• Applied relaxation for panic disorder without agoraphobia, generalised anxiety disorder.
  • Applied tension for blood-injury phobia.
  • Panic control treatment for panic disorder without agoraphobia.

The meta-analyses published showed average controlled effect sizes (ES) from 0.69 (panic disorder without agoraphobia) to 1.53 (PTSD), and uncontrolled ESs from 0.72 (social phobia) to 2.10 (GAD). However, a problem with meta-analyses is that they lag behind and sometimes new and better treatments haven’t been included in these analyses. To check this possibility I selected the best treatment within each anxiety disorder and now the controlled ESs varied from 1.56 (social phobia) to 2.40 (panic disorder without agoraphobia), and the uncontrolled ESs from 2.26 (social phobia) to 2.86 (specific phobias). On average, the best treatments yielded controlled and uncontrolled ESs that were twice as high as the means from the meta-analyses.

Thus, the efficacy studies show that a number of CBT-treatments are empirically supported and give high ESs, but then another question becomes important: Does CBT work in clinical settings? To answer this question data base searches of effectiveness studies were done up to 2007. The inclusion criteria were that the study must be clinically representative, the patients must fulfill an anxiety diagnosis, and the treatment must be one of the empirically supported CBT-treatments. A total of 67 studies were found and for these the uncontrolled ES was calculated. These were then statistically compared with the mean uncontrolled ES from the most current meta-analysis of efficacy studies for each anxiety diagnosis. The effectiveness studies had mean ESs from 1.05 (GAD) to 2.05 (PTSD) but in no case was the difference between efficacy and effectiveness studies significant, neither at post-treatment, nor at follow-up. This means that CBT works as well in clinical settings as in university departments.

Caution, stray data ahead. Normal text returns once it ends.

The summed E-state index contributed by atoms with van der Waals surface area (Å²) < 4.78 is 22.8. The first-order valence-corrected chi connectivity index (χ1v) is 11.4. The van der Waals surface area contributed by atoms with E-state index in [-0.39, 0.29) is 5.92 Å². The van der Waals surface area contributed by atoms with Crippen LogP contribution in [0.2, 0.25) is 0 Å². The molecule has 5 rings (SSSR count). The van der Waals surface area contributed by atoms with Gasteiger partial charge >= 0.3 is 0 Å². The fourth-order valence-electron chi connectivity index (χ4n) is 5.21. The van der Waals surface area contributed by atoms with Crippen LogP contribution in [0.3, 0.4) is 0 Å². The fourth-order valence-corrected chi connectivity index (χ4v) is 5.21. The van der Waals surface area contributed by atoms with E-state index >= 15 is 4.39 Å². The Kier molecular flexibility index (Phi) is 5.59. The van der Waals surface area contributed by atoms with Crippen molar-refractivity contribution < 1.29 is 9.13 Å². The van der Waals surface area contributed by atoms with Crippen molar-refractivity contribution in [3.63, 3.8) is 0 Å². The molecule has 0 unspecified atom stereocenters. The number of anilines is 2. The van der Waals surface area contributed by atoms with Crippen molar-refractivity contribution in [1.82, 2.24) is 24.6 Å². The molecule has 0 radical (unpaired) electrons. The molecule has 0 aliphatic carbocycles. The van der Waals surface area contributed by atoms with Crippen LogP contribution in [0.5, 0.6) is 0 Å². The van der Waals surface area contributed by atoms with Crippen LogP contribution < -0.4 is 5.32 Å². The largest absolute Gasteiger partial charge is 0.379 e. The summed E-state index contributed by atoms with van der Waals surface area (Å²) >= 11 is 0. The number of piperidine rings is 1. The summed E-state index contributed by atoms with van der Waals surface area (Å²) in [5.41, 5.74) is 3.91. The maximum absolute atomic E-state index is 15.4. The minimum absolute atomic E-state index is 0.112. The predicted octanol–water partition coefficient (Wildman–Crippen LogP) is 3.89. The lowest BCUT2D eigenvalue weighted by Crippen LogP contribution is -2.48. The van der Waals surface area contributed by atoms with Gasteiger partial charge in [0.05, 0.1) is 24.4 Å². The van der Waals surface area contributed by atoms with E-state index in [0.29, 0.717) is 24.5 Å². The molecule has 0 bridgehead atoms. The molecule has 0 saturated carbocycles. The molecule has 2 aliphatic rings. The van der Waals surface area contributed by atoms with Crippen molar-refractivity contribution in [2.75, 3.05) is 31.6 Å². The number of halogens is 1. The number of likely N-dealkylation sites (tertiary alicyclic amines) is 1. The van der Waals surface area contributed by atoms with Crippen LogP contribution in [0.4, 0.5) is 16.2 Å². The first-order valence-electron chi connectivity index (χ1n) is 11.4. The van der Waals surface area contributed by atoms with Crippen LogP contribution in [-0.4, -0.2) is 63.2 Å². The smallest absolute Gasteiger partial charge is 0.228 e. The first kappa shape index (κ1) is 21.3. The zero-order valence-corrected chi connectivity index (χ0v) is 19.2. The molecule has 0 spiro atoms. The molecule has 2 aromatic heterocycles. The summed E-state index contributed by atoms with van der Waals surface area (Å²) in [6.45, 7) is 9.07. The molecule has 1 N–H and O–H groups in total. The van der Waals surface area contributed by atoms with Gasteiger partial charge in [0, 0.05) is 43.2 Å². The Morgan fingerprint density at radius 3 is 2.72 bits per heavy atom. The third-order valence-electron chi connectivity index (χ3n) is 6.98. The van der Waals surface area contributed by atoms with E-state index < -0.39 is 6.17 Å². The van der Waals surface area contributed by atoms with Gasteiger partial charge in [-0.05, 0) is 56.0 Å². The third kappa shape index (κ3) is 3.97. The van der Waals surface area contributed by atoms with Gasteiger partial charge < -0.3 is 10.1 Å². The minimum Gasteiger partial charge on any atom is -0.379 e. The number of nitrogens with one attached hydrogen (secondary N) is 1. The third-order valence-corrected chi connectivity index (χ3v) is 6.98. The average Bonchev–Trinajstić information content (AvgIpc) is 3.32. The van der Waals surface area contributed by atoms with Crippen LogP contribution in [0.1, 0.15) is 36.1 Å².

Some of the most important questions for future research are: To improve current treatments and develop new treatments for OCD, GAD, and PTSD; To develop briefer and less expensive treatments without losing clinical efficacy; To match patient characteristics and treatment method; To evaluate early treatment in primary care; How to best disseminate CBT to clinicians; How to best combine different treatments; How to switch to another treatment when the first one has failed.

Journals:

  • Behaviour Research and Therapy (Elsevier)
  • Behavioural and Cognitive Psychotherapy (Cambridge University Press)
  • Behavior Therapy (Elsevier)Cognitive Behaviour Therapy (Taylor & Francis)
  • Associations:
  • British Association for Behavioural & Cognitive Psychotherapies (www.babcp.org.uk)
  • European Association for Behavioural & Cognitive Therapies (www.eabct.com)
  • Association for Behavioral and Cognitive Therapies (www.abct.org)